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Intriguing people for December 9, 2009

By Jay Kernis, CNN
World War II veteran Vat T. Barfoot attends a Medal of Honor convention in Chicago, Illlinois, in September.
World War II veteran Vat T. Barfoot attends a Medal of Honor convention in Chicago, Illlinois, in September.
  • Sen. Orrin Hatch says he hopes Barbra Streisand might someday cover one of his tunes
  • Medal of Honor winner gets to keep his flagpole, soldier earns the Silver Star in Afghanistan
  • American Indian activists win 13-year battle and $1.4 billion settlement from feds

Editor's note: Every weekday, CNN focuses on a handful of people in the news. This is a chance to find out more about what they've done -- good or bad -- what they've said, or what they believe, and why we think they're intriguing.

(CNN) -- Van T. Barfoot
UPDATE: The retired Army colonel and Medal of Honor winner will be allowed to keep his 21-foot flagpole in the front yard of his suburban Richmond, Virginia, home, where he raised, lowered and folded the flag each day, according to the Richmond Times-Dispatch. Barfoot's homeowners' association had demanded that he remove the pole and had threatened the 90-year-old with legal action.

Richmond Times-Dispatch: Deadline dissolves in flagpole fight

CNN's intriguing people for December 3, 2009: Van T. Barfoot

Van T. Barfoot's Facebook tribute page

Martha Coakley
Massachusetts is one major step closer to electing its first female U.S. senator. State Attorney General Martha Coakley won Tuesday's Democratic special election primary. She'll face Republican State Sen. Scott Brown next month in a general election that will determine who fills the remainder of the late Sen. Edward Kennedy's term. Massachusetts hasn't elected a Republican to the U.S. Senate in 30 years. Coakley was the winning prosecutor in the 1997 trial of Louise Woodward, the 19-year-old British nanny accused of killing a child in her care.

CNN: Coakley, Brown to vie for Kennedy's Senate seat

Elouise Cobell
The activist was part of a group that waged a 13-year legal battle to settle claims that the U.S. government has mismanaged the revenue in American Indian trust funds -- and won. Cobell joined Obama administration officials to announce an agreement under which the government would spend about $1.4 billion to pay some unpaid royalties. The government would also establish a $2 billion program to help tribes buy better tracts of land. One attorney who argued the case compared Cobell to civil rights legends Rosa Parks and Cesar Chavez, National Public Radio reported. President Obama said the agreement was an "important step towards a sincere reconciliation" between the federal government and American Indians.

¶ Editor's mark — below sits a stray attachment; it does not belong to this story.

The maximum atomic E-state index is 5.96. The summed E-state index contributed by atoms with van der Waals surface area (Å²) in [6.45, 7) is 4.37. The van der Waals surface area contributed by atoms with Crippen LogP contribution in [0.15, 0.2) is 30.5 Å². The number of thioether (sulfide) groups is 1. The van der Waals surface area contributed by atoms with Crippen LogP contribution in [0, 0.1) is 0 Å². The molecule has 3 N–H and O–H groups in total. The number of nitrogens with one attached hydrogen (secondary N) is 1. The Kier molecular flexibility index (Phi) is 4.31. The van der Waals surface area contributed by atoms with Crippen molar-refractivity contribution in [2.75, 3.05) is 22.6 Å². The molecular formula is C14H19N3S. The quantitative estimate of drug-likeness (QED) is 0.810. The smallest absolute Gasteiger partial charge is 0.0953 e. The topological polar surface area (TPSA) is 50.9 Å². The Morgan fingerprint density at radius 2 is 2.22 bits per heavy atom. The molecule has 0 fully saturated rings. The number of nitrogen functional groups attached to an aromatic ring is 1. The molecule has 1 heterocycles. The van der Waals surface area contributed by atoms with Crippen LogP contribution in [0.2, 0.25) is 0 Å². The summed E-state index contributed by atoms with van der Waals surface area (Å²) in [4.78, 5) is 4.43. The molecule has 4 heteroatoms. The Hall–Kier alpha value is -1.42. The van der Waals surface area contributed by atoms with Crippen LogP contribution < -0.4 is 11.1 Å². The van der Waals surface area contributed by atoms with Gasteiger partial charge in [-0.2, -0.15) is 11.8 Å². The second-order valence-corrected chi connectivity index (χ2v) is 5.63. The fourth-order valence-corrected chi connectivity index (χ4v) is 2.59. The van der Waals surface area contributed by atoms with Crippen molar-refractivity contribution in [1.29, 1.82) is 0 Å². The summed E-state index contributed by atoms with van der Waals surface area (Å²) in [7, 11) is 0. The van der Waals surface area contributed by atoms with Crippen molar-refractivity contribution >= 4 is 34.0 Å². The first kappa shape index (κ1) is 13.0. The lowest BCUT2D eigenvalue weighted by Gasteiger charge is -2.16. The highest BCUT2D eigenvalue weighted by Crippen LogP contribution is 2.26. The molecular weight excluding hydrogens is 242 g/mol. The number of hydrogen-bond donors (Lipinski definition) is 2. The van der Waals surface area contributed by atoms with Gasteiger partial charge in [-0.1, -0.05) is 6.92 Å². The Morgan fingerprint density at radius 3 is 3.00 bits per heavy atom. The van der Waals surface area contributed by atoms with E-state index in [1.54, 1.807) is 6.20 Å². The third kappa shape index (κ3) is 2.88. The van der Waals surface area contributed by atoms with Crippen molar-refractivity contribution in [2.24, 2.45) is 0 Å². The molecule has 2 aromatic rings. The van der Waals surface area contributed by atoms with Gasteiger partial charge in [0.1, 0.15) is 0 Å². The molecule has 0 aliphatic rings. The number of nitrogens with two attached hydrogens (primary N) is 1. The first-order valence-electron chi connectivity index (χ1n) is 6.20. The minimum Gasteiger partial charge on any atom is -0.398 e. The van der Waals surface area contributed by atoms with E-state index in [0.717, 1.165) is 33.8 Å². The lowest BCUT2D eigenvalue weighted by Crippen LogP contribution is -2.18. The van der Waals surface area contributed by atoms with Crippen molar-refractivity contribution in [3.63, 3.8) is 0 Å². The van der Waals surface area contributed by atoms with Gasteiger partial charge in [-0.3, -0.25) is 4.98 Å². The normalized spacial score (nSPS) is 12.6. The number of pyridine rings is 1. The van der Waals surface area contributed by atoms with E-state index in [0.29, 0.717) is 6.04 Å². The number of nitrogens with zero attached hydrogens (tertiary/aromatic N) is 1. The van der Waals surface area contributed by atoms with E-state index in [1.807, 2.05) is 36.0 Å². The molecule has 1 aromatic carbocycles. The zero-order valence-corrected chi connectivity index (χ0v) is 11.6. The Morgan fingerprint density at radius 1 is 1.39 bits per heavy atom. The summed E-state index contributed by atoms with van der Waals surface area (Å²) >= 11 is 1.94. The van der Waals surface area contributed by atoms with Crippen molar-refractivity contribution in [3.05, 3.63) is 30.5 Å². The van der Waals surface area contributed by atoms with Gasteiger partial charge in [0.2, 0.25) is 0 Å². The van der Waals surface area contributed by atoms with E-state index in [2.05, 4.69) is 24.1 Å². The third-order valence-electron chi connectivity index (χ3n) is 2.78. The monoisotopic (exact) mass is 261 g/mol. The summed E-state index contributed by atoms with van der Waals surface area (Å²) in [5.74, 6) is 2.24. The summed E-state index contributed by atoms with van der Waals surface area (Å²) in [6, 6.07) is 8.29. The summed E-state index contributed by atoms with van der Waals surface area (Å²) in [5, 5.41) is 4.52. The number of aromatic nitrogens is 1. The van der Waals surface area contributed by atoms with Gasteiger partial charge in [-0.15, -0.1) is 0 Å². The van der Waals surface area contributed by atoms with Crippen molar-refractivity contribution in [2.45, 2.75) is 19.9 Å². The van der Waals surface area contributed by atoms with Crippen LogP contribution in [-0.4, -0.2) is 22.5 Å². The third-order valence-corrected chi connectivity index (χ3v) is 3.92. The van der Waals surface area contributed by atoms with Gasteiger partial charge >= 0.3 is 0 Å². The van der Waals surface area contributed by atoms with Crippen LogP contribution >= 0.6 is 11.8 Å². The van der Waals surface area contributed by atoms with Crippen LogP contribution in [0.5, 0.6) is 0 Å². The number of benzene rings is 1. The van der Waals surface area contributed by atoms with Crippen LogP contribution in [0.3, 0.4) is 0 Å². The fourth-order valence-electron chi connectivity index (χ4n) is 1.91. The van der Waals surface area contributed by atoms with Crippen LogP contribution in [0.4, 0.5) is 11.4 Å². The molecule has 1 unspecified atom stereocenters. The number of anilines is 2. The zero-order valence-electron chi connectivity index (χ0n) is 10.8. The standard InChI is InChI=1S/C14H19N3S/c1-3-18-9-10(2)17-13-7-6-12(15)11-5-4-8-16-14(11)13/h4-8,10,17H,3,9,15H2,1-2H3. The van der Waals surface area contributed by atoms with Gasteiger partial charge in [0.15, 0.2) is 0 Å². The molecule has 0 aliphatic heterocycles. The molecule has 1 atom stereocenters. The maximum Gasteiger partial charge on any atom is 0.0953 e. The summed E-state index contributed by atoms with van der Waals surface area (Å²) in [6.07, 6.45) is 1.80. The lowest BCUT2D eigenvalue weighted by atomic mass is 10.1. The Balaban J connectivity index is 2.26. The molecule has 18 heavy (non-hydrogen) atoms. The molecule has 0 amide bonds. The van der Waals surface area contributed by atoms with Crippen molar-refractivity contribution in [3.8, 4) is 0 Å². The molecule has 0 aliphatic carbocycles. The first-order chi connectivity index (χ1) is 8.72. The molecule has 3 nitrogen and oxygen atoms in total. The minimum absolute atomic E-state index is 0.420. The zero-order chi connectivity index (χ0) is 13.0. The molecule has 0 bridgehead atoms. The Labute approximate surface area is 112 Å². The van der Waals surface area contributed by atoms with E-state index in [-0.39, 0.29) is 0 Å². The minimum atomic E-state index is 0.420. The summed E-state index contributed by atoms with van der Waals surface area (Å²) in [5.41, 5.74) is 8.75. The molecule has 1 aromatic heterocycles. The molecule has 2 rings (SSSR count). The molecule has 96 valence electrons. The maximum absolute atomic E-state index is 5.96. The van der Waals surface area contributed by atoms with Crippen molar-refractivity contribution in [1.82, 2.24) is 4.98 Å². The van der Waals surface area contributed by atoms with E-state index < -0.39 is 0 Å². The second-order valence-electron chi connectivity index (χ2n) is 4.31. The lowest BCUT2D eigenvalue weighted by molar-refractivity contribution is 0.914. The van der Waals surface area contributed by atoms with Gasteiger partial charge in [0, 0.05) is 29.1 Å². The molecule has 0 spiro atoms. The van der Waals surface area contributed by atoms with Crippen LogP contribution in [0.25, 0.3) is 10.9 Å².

CNN: U.S. offers to pay Native Americans $1.4 billion for lost funds

Sgt. Zachary Swelfer
The soldier, based in Fort Knox, Kentucky, received a Silver Star on Tuesday for bravery and quick response in combat. The 27-year-old from Merrillville, Indiana, was deployed to Zangabad, Afghanistan, when his platoon began taking heavy fire from Taliban fighters. He charged the enemy with a rifle and grenade launcher and saved the life of one of his comrades, Stars and Stripes reported. The Silver Star is the military's third-highest medal for combat valor.

Stars and Stripes: 2nd Platoon soldiers survive harrowing Taliban ambush

Sen. Orrin Hatch
The New York Times reports that the Mormon senator from Utah has written a holiday song, "Eight Days of Hanukkah," and posted it Tuesday night on the online magazine Tablet. The senator has written many Christian hymns and patriotic songs, but this was his first try at music with a Jewish theme. Hatch said his goal was that his idol, Barbra Streisand, would one day record one of his songs.

New York Times: A senator's gift to the Jews, nonreturnable

What makes a person intriguing?

There are people who enter the news cycle every day because their actions or decisions are new, important or different. Others are in the news because they are the ones those decisions affect. And there are a number of people who are so famous or controversial that anything they say or do becomes news.

Some of these people do what we expect of them: They run for office, pass legislation, start a business, get hired or fired, commit a crime, make an arrest, get in accidents, hit a home run, overthrow a government, fight wars, sue an opponent, put out fires, prepare for hurricanes, and cavort with people other than their spouses. They do make news, but the action is usually more important than who is involved in the story.

But every day there are a number of people who become fascinating to us -- by virtue of their character, how they reached their decision, how they behaved under pressure, or because of the remarkable circumstances surrounding the event they are involved in.

They arouse our curiosity. We hear about them, and want to know more. What they have done or said stimulates conversations across the country. At times, there is even a mystery about them. What they have done may be unique, heroic, cowardly or ghastly, but they capture our imaginations. We want to know what makes them tick, why they believe what they do, and why they did what they did. They intrigue us.